The Maran Centaurus was hijacked Nov. 29 about 800 miles (1,300 kilometers) off the Somali coast. It was carrying about 2 million barrels of crude oil from Saudi Arabia destined for the United States, estimated to be worth roughly $150 million at the time of the attack.
U.S. ships and those of other western countries are - and have long been - registered in Panama and Liberia expressly to escape the reach of maratime (seafarer) unions and environmental regulators. ...
Risking the route
There are over 22,000 transits through the Gulf of Aden every year. But, as Mr Townsend points out, without piracy insurance shipowners and charterers risk incurring significant costs with no recourse.
“The only alternative shipowners and charterers have is to avoid the Gulf of Aden and transit around the Cape,” he says. “The additional cost of that 10-12 day detour with extra fuel and wages can be as much as $2m.”
Importantly, Aon’s cover is triggered from day one of the attack with nil deductible. The insurance is available worldwide, to cover other piracy hotspots, and is written on a voyage basis.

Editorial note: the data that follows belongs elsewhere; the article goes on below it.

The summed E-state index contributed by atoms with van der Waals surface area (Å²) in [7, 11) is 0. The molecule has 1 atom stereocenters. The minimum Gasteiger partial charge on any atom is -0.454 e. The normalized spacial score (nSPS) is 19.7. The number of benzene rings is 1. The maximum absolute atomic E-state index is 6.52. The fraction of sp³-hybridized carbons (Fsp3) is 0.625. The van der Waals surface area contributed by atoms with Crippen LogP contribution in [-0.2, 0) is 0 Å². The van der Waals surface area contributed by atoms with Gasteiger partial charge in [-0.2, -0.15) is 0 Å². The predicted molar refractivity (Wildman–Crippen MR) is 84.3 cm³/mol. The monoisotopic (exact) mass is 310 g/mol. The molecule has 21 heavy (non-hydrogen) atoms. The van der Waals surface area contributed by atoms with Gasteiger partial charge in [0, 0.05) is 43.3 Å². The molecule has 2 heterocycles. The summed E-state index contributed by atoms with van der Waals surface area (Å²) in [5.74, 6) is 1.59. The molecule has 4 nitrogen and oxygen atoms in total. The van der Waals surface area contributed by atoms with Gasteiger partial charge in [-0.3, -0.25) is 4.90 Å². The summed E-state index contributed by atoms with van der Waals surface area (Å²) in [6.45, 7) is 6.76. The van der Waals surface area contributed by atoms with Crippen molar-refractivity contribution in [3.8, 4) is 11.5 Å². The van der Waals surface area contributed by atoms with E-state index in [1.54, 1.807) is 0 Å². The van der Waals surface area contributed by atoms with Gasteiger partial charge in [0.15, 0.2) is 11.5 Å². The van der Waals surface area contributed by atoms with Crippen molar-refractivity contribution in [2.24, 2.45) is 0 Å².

it's a simply risk/reward calculation imo .
The answer is to let no hijacked owner put their ships into our waters until they have paid a fine to the UN.... $10 mil per hijacking should do the trick. If we can get the eu and japan to go along with us it should work.
I can well imagine George that an officer on a big ship would easily become habituated by the institutional necessities of successful organisation, continually practiced and symbolised, being served at table from the left, say, or having egg on his cap, to feeling a superior person to a grease monkey in the engine room and, as such, entitled to certain considerations which Jesus would have frowned upon.